As such, we must work to maintain love and unity in the church and in our friendships (Romans 12:16-18, Romans 15:5-6). God is writing each of our stories differently. The things that are most important to me may not be most important to you, and that’s fine. But no matter what happens on November 8, we must remember that because of Jesus, we have more in common than we have differences (Ephesians 4:1-7). Because of Jesus, we can truly love one another (Ephesians 5:2, 1 Timothy 1:5), we can think of each other more highly than ourselves (Romans 12:3), and we can seek the good of one another rather than seeking the pride of being right.

So on November 8, vote (or don’t—whatever gives you a clean conscience) and trust God, knowing that he won’t be surprised by the outcome, and his plans cannot be thwarted by a politician. Regardless of who serves as our 45th President, we have God, we have each other, and we have a job to do. 

Review: United: Captured by God’s Design for Diversity

I was more excited than I expected to be when I picked up United: Captured by God’s Design for Diversity by Trillia Newbell. Recent events in the news (specifically, the incidents in Ferguson, MO, and the case surrounding Eric Garner, among others as they come) have opened the door to curiosity regarding diversity and how we as believers ought to respond.

If you’re looking for a book offering instruction about what to think, what to do, and how to do it in regards to ethnic diversity, you would probably be better served by reading Bloodlines by John Piper or looking into Thabiti Anyabwile’s positions. (Newbell refers to both often throughout the book. I haven't read Bloodlines, and I have only a cursory understanding of Anyabwile's views.)

However, if you’re looking for a conversation with a friend about diversity and ethnicity, this is the book for you. Newbell is black, married to a white man, mother of two biracial kids, a believer in Christ, and maybe the only female voice I’ve come across in diversity talks. She writes of her experiences growing up in the South, about coming to know Christ, and of digging in at a church where she was close to the only black woman (if not the only one). She speaks passionately about her desire for her own church to grow in diversity, and how she worked to “be the change.” As I read it, it felt like I was getting to know my friend Trillia (whom I've never met) and her experiences, convictions, and encouragements for believers and the Church. All of this comes across as one who cares deeply and wants to help others care about this important issue, without blaming or preachiness.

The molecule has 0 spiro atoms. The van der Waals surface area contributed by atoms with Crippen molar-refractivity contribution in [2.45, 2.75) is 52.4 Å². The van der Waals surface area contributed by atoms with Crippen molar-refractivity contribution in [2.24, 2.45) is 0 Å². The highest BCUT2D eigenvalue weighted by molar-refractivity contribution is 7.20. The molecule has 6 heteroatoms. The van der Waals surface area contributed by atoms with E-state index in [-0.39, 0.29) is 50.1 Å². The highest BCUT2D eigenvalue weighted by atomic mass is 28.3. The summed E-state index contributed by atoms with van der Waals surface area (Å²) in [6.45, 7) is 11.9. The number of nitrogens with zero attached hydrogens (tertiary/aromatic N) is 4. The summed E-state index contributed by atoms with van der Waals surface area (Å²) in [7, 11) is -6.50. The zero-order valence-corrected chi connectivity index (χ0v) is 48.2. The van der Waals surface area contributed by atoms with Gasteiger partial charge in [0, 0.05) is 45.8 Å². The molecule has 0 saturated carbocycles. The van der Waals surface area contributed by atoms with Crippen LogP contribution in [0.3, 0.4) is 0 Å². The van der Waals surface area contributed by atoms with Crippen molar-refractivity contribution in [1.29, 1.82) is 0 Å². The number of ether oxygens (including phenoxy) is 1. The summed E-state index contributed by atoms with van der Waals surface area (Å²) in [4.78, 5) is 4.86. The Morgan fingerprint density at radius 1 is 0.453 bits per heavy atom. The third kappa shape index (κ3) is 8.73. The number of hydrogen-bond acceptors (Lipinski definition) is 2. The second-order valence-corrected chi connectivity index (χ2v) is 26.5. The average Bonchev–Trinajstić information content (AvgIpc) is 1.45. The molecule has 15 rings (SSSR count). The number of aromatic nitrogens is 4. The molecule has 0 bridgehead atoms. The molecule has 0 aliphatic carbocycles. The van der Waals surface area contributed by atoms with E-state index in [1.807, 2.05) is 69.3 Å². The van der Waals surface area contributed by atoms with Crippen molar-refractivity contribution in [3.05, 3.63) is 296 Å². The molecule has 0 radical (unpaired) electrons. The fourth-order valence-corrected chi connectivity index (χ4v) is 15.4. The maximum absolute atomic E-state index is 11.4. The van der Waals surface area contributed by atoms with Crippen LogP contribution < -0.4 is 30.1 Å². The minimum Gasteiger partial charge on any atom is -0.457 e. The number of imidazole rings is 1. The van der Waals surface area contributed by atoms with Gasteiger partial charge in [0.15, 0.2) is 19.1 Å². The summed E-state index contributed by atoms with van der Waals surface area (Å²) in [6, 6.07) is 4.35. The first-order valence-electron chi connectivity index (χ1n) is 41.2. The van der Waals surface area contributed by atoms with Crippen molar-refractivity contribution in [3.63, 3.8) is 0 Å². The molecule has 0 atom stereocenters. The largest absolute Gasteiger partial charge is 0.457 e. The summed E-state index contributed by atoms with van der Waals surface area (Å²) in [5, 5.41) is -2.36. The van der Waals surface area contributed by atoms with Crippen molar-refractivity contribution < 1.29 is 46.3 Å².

Newbell clearly knows the answer to the question of “Why diversity?”, but refuses to answer with a theological treatise. Instead, she asks, “How can we fulfill the Great Commission to go and make disciples of all nations if we all seek only churches in which we are comfortable? Does God call me to be uncomfortable and fulfill all my needs?” (116). She subtly helps readers see that diversity is about missions. “The pursuit of diversity is important, yes, but not because it’s trendy, this generation’s ‘hip thing.’ It’s important because the nations fill God’s world” (127). Additionally, diversity is about loving other people made in the image of God. “Diversity is worth having because diversity is about people, and people are worth fighting for. If God is mindful of man, shouldn’t we be (Psalm 8:3-4)?” (135).

Newbell spends much of the book talking about her relationships with people who are of a different ethnicity. She discusses how she came to be discipled by a white girl alongside a Chinese girl, and how they experience the family of God together despite their differences. She encourages churches to foster diversity, and exhorts readers to pray, evangelize, show hospitality, go (and support churches building multiethnic congregations), and stay (“We can stay in situations that may be uncomfortable yet are good, because we believe the Lord has us there for the purpose of building His church, even if we are lonely snowflakes” [124].)

United is a helpful book for believers wondering how to have a conversation about ethnicity in a time where the issue is charged. Newbell encourages us to seek diversity in our lives and in our churches, to the glory of God.